Most children start with manuscript and learn cursive at the end of second grade

or the beginning of third. Here are handwriting programs for manuscript, cursive,

and numerals:

Educators Publishing Service
Box 9031
Cambridge, MA 02139-9031



PAF Handwriting Program

Program for Print (112 pp)$10.855125-GZ8
Program for Numerals (48 pp)    9.75                        5136-GZ8
Program for Cursive
Right-Handed   12.505127-GZ8
Program for Cursive
Left-Handed12.50     5129-GZ8

A central element of Orton/Gillingham instruction for dyslexics is kinesthetic

reinforcement through writing. The age of ripeness for work on handwriting,

however, varies from one child to another. For some young children, the eye, ear,

and speech modalities pull way ahead of their writing. Others take to writing easily

and visualize their letters more accurately if they can write them. Older

dyslexics, with good coordination and severe memory problems, may find that

writing is the only way to nail down memorization. Know thy pupil.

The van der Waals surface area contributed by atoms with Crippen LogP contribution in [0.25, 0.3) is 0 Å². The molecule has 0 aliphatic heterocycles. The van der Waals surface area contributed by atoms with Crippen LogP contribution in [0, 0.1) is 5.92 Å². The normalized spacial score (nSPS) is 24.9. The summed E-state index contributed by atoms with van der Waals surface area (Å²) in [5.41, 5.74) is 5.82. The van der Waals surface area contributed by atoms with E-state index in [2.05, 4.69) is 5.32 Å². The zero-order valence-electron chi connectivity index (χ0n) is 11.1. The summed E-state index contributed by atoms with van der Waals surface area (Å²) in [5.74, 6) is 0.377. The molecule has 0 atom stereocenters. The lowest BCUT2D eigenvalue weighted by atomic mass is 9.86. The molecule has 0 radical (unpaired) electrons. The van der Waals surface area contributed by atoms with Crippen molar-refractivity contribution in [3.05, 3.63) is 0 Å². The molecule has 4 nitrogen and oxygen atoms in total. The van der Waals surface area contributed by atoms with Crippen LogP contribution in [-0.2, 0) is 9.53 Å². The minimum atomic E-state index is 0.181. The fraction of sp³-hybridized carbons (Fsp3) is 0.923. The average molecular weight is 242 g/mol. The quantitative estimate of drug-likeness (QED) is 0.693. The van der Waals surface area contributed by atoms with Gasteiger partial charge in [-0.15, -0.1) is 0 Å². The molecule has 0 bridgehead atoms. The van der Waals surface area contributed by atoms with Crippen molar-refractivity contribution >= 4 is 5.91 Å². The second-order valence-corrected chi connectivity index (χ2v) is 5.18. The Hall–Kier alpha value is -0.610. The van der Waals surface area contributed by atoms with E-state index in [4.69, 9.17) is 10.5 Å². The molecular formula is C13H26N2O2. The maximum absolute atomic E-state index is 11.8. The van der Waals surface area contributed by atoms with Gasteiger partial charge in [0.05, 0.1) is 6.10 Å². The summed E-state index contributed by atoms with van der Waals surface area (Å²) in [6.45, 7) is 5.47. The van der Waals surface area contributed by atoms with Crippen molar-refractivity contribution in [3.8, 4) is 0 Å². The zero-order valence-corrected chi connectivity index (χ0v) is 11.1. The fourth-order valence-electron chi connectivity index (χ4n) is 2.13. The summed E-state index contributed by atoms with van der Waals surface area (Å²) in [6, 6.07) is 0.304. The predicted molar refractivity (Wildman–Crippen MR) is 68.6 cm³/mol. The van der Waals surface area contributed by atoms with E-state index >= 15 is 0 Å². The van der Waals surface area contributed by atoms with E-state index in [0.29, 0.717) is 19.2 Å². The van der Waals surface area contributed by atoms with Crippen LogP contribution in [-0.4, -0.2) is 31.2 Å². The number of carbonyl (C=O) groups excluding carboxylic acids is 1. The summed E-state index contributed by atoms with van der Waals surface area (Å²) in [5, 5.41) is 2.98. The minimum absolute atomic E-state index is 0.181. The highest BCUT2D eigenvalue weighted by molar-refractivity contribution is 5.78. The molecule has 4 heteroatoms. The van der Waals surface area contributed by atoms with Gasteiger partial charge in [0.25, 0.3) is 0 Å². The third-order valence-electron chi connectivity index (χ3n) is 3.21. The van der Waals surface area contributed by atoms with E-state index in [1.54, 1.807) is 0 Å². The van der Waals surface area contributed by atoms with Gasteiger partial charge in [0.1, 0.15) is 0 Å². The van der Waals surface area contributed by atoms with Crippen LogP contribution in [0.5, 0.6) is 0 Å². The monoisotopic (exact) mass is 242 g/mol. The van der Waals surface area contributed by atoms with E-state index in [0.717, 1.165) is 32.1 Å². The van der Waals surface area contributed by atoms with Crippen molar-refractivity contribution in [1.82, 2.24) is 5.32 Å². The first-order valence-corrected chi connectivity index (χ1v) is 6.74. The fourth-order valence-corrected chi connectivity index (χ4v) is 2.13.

Ideally, a student writes a letter as he or she pronounces or spells its sound, so

that eye, ear, hand, and speech are working simultaneously and reinforcing each

other. What some don't realize is that Anna Gillingham believed that reading

instruction should begin at age seven, an age when children have an easier time

with handwriting.

At-risk children who start instruction in kindergarten and first grade often do

better moving letter-cards around than they do with writing letter-sounds that they

are well able to pronounce and recognize. These children can build their words out

of letter-cards and proceed more slowly with handwriting, For those who have

extreme difficulty, occupational therapy can be a fun way to develop eye-hand


By eight years old, many children are ready for cursive writing and are willing to

abandon their chicken scratch and take pride in learning grown-up cursive. It's

reassuring for them to know that every lower-case letter starts on the line.

For dyslexics, practicing both letters and key words in cursive--as often as

possible--is like practicing scales for a pianist, and writing words--especially tricky

words like where and were--is the best way to get them memorized.

When children do creative and expository writing and when they write in a daily

journal, it's important to accept invented spelling and imperfect penmanship, and

save penmanship and spelling for lessons that don't interfere with the free flow of

ideas. You stifle communication if you do otherwise. The first (or second) draft, with

the teacher's corrections--tactful corrections--can be copied with greater care for a

final draft. When a child can't produce a final draft, the teacher can type the

composition on the computer, leaving room for illustrations.

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